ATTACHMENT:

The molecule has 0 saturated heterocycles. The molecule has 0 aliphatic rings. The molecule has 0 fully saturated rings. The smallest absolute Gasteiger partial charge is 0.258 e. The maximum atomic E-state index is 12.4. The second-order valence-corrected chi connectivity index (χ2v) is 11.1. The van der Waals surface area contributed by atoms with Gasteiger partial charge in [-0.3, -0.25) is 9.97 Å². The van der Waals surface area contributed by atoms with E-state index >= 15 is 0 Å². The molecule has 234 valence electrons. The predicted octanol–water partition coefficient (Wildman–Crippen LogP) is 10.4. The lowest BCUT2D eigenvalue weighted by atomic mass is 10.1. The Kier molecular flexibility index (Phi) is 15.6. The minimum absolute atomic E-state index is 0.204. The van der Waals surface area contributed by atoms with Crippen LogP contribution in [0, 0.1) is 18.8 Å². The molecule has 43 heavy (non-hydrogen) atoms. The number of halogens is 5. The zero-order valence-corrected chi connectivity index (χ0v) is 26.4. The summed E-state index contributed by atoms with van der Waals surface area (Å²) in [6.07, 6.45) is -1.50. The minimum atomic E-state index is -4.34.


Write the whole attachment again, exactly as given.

The molecule has 0 saturated heterocycles. The molecule has 0 aliphatic rings. The molecule has 0 fully saturated rings. The smallest absolute Gasteiger partial charge is 0.258 e. The maximum atomic E-state index is 12.4. The second-order valence-corrected chi connectivity index (χ2v) is 11.1. The van der Waals surface area contributed by atoms with Gasteiger partial charge in [-0.3, -0.25) is 9.97 Å². The van der Waals surface area contributed by atoms with E-state index >= 15 is 0 Å². The molecule has 234 valence electrons. The predicted octanol–water partition coefficient (Wildman–Crippen LogP) is 10.4. The lowest BCUT2D eigenvalue weighted by atomic mass is 10.1. The Kier molecular flexibility index (Phi) is 15.6. The minimum absolute atomic E-state index is 0.204. The van der Waals surface area contributed by atoms with Crippen LogP contribution in [0, 0.1) is 18.8 Å². The molecule has 43 heavy (non-hydrogen) atoms. The number of halogens is 5. The zero-order valence-corrected chi connectivity index (χ0v) is 26.4. The summed E-state index contributed by atoms with van der Waals surface area (Å²) in [6.07, 6.45) is -1.50. The minimum atomic E-state index is -4.34.